Denied! ACCC won’t let Big 4 banks negotiate over Apple Pay

Angus Kidman 29 November 2016


The regulator has rejected an approach from CommBank, NAB and Westpac.

OK, so it doesn't look like any of Australia's big four banks other than ANZ will be offering Apple Pay on their cards any time soon.

The Australian Competition and Consumer Commission (ACCC) has rejected an application by Commonwealth Bank, NAB, Westpac and Adelaide and Bendigo Bank to be allowed to jointly negotiate with Apple for access to Apple Pay and to the NFC chip on iPhones used for contactless payments. Such collective negotiations are normally banned under competition law.

"This is currently a finely balanced decision," ACCC chairman Rod Sims said in a statement. "The ACCC is not currently satisfied that the likely benefits from the proposed conduct outweigh the likely detriments."

"Digital wallets and mobile payments are in their infancy and subject to rapid change. In Australia, consumers are used to making tap and go payments with payment cards, which provide a very quick and convenient way to pay. It is therefore uncertain how competition may develop with the availability of mobile payments and possible future innovations."

The banks first applied for the right to collectively negotiate back in July. The ACCC rejected the initial request for a fast decision, and has now rejected the approach outright. Apple has argued that letting banks access NFC functions directly would be a security risk, while the banks claimed that Apple wanted to restrict competition.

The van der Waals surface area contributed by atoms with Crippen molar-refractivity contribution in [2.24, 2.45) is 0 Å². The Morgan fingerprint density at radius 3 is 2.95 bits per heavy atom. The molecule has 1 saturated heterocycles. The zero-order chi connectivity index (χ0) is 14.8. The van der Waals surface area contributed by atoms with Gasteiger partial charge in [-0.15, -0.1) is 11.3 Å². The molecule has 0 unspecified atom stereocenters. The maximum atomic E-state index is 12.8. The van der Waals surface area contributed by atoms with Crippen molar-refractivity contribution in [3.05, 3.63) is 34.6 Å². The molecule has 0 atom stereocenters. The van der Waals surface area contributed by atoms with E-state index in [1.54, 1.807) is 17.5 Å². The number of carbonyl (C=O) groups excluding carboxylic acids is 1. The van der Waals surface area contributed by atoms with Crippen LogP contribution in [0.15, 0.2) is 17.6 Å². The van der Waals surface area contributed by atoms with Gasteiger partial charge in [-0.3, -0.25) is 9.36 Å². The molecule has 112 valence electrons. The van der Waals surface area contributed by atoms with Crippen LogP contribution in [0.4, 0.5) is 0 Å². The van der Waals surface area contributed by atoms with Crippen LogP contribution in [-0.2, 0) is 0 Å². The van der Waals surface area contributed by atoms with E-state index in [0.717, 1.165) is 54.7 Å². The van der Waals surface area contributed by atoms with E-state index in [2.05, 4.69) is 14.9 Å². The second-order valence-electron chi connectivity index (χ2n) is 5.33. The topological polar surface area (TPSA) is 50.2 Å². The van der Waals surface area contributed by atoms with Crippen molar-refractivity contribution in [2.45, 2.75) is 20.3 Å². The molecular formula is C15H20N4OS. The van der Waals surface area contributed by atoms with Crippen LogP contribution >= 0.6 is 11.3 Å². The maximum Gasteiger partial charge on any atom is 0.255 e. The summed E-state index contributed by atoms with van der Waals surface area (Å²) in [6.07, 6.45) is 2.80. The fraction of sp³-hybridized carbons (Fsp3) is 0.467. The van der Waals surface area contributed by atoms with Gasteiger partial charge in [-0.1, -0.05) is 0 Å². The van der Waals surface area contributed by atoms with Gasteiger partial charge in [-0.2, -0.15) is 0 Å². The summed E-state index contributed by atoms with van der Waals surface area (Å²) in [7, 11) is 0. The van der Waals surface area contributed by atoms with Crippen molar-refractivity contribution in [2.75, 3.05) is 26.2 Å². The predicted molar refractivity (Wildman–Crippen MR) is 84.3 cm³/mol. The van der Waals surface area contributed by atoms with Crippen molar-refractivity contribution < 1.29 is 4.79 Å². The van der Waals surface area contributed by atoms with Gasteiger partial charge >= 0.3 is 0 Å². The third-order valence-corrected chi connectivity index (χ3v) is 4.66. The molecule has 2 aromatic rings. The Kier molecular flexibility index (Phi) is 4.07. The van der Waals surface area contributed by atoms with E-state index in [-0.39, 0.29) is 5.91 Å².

Despite the decision, the battle isn't over yet. The ACCC has only issued a draft determination, and is seeking submissions before making a final decision. And should that final determination remain, it's likely the banks will lodge an appeal.

"The four banks making the application – Bendigo and Adelaide Bank, Commonwealth Bank of Australia, National Australia Bank, and Westpac – will continue working with the ACCC to address the issues raised in the draft determination in order to provide competition and choice for the benefit of consumers," a statement issued on their behalf noted.

Picture: Shutterstock

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